Cherokee Nation’s Case For Congressional Delegate To Get A House Committee Hearing

3 days ago
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A House committee plans to consider the question of whether the Cherokee Nation, an Oklahoma-based Native American tribe with more than 400,000 members, should be granted representation in Congress under an 1835 treaty.

The hearing marks progress for the tribe, which has been seeking the delegate’s seating since 2019. Still, the issue is far from settled legally, and many thorny issues would need to be resolved.

“The House Rules Committee plans to hold a hearing on this matter soon,” a senior Democratic aide told HuffPost on Friday.

The delegate’s status, if seated, would likely resemble that of several non-voting officials who currently represent U.S. jurisdictions such as Guam, the U.S. Virgin Islands and, most famously, the District of Columbia. Depending on which party holds power in the House, the delegates have sometimes been granted the right to vote in committee, but generally have not been allowed to vote on the House floor.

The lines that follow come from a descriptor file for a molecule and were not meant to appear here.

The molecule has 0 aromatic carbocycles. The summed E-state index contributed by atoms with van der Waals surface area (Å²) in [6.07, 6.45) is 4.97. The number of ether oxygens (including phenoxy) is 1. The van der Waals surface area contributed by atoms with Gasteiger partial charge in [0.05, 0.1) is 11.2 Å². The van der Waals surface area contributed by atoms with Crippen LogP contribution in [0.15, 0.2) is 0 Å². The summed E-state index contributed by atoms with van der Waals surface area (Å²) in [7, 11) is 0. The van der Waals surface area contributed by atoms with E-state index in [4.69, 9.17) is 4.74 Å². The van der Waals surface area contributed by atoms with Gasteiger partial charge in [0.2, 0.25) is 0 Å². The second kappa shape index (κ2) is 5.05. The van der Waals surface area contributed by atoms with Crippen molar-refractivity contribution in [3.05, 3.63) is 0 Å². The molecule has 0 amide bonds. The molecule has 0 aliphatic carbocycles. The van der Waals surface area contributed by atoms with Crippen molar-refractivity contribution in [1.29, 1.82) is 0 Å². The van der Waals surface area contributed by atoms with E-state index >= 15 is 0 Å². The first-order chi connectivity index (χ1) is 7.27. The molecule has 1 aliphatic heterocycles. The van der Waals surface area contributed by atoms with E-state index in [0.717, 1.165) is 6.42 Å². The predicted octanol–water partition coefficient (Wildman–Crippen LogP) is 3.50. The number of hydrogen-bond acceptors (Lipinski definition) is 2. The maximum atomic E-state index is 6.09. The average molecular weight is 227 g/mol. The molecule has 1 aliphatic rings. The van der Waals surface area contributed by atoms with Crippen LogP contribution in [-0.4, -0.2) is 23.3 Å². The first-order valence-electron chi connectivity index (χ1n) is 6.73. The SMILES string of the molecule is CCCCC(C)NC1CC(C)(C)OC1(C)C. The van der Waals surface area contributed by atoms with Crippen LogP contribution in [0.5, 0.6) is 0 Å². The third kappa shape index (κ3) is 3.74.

The Cherokees were one of several Native tribes forced from the Southeastern United States in the 1820s and 1830s as the nation expanded. Under a treaty signed in New Echota, Georgia, the Cherokees, after fighting with U.S. military forces and under pressure from American settlers, agreed to move west to the territory that would become Oklahoma, in exchange for cash and other considerations.

That forced removal west, in which a quarter of the Cherokees perished, became known as the “Trail of Tears.”

The 1835 treaty includes language that says the Cherokees “shall be entitled to a delegate in the House of Representatives of the United States whenever Congress shall make provision for the same.”

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